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Emerald Ash Borer Detected in Addison County



Emilie Inoue, State Pest Survey Coordinator

VT Agency of Agriculture, Food and Markets



Barbara Schultz, Forest Health Program Manager

VT Department of Forests, Parks and Recreation


Emerald Ash Borer Detected in Addison County

The USDA Animal and Plant Health Inspection Service has confirmed that insects collected from ash trees in Bristol, VT are larvae of the emerald ash borer (EAB). This is the first detection in Addison County. This invasive insect was first discovered in Vermont in February 2018, and has also been confirmed in Orange, Washington, Caledonia, Bennington, and Grand Isle counties.

Landowners and other residents of Bristol and surrounding towns are urged to look for signs and symptoms of the insect and report suspicious findings on Detailed information about the pest and what to look for may be found at the same website.

Although it may be hard to see, EAB is likely to be present in other locations within ten miles of known infestations. Around Bristol, this area also includes New Haven, Waltham, Buels Gore and Vergennes, parts of Monkton, Starksboro, Lincoln, Middlebury, Weybridge, Ferrisburgh, and Ripton, and smaller areas of Warren, Fayston, Addison, Panton, Huntington, Granville and Hinesburg. Moving any infested material, especially ash firewood, logs, and pruning debris, can quickly expand the infestation, so it is critical Vermonters follow the ‘slow-the-spread’ recommendations, available at One important recommendation is to obtain firewood locally when camping and for home heating.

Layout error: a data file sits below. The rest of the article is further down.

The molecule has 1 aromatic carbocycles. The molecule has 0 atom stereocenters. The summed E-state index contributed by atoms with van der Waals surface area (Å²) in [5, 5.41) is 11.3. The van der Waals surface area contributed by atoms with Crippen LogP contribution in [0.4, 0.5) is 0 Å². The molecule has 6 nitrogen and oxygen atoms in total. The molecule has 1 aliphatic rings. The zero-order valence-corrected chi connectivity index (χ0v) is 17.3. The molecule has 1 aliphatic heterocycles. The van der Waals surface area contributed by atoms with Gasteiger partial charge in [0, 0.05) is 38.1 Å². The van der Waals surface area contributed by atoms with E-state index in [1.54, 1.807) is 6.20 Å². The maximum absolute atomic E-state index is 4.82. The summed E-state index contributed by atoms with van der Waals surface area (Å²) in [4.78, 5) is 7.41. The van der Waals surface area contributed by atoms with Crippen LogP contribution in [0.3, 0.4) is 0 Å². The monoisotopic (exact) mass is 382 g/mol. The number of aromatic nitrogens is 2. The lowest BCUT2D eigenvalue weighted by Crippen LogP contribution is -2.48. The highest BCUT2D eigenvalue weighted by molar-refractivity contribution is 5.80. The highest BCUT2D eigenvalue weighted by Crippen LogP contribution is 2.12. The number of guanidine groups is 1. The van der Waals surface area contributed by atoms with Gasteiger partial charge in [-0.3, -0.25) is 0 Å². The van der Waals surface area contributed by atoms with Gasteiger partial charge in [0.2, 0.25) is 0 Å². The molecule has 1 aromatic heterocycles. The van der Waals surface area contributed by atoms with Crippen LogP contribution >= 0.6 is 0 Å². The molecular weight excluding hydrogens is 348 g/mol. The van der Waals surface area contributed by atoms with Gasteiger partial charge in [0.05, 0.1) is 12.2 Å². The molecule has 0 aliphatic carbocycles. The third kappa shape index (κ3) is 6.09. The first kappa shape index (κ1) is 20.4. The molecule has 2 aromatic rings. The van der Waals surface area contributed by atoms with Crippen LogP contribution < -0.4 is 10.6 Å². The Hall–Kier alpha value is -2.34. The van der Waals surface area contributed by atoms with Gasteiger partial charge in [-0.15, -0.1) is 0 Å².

EAB larvae kill ash trees by tunneling under the bark and feeding on the part of the tree that moves water and sugars up and down the trunk. It was first discovered in North America in the Detroit area in 2002, and over the past seventeen years it has decimated ash populations. EAB is known to occur in 35 states and five Canadian provinces.

EAB threatens all three ash species that grow in Vermont: white ash, green ash and black ash. Each of these species has an important niche in the forest community, and EAB will have significant ecological, cultural, and economic impacts. Ash trees comprise approximately 5% of Vermont forests, are a very common urban tree, and help regulate water levels in forested wetlands.

State and federal agencies continue to conduct surveys to determine the extent of Vermont’s EAB infestations. Volunteer Forest Pest First Detectors are assisting with some of these efforts.

Find more EAB information at including:

  • The current map of the infested zone
  • How to identify ash trees
  • Resources for homeowners, forest landowners, and municipalities